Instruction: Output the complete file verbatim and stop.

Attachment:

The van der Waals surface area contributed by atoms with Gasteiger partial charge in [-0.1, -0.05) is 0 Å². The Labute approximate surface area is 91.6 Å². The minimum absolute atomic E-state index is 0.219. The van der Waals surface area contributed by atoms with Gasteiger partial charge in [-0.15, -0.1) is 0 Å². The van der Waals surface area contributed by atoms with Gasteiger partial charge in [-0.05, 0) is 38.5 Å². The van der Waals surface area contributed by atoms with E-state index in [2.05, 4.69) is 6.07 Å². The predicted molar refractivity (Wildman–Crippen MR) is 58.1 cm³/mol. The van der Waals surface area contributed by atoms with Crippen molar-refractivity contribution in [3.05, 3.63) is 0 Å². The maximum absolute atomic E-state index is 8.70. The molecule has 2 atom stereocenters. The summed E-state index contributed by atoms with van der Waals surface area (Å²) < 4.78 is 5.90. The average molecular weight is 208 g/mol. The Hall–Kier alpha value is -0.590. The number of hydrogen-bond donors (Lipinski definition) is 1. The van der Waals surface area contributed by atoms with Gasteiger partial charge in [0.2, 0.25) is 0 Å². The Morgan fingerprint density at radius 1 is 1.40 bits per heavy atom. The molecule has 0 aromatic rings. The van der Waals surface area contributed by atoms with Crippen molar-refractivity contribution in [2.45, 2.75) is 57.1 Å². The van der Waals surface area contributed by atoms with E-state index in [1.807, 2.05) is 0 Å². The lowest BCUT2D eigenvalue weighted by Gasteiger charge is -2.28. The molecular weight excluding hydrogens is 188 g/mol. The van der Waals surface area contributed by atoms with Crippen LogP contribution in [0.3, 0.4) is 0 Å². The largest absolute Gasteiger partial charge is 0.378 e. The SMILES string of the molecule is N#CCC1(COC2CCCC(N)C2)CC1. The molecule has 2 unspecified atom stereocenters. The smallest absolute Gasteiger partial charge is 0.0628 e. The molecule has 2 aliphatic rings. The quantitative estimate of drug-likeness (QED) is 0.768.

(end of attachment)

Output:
The van der Waals surface area contributed by atoms with Gasteiger partial charge in [-0.1, -0.05) is 0 Å². The Labute approximate surface area is 91.6 Å². The minimum absolute atomic E-state index is 0.219. The van der Waals surface area contributed by atoms with Gasteiger partial charge in [-0.15, -0.1) is 0 Å². The van der Waals surface area contributed by atoms with Gasteiger partial charge in [-0.05, 0) is 38.5 Å². The van der Waals surface area contributed by atoms with E-state index in [2.05, 4.69) is 6.07 Å². The predicted molar refractivity (Wildman–Crippen MR) is 58.1 cm³/mol. The van der Waals surface area contributed by atoms with Crippen molar-refractivity contribution in [3.05, 3.63) is 0 Å². The maximum absolute atomic E-state index is 8.70. The molecule has 2 atom stereocenters. The summed E-state index contributed by atoms with van der Waals surface area (Å²) < 4.78 is 5.90. The average molecular weight is 208 g/mol. The Hall–Kier alpha value is -0.590. The number of hydrogen-bond donors (Lipinski definition) is 1. The van der Waals surface area contributed by atoms with Gasteiger partial charge in [0.2, 0.25) is 0 Å². The Morgan fingerprint density at radius 1 is 1.40 bits per heavy atom. The molecule has 0 aromatic rings. The van der Waals surface area contributed by atoms with Crippen molar-refractivity contribution in [2.45, 2.75) is 57.1 Å². The van der Waals surface area contributed by atoms with E-state index in [1.807, 2.05) is 0 Å². The lowest BCUT2D eigenvalue weighted by Gasteiger charge is -2.28. The molecular weight excluding hydrogens is 188 g/mol. The van der Waals surface area contributed by atoms with Crippen LogP contribution in [0.3, 0.4) is 0 Å². The largest absolute Gasteiger partial charge is 0.378 e. The SMILES string of the molecule is N#CCC1(COC2CCCC(N)C2)CC1. The molecule has 2 unspecified atom stereocenters. The smallest absolute Gasteiger partial charge is 0.0628 e. The molecule has 2 aliphatic rings. The quantitative estimate of drug-likeness (QED) is 0.768.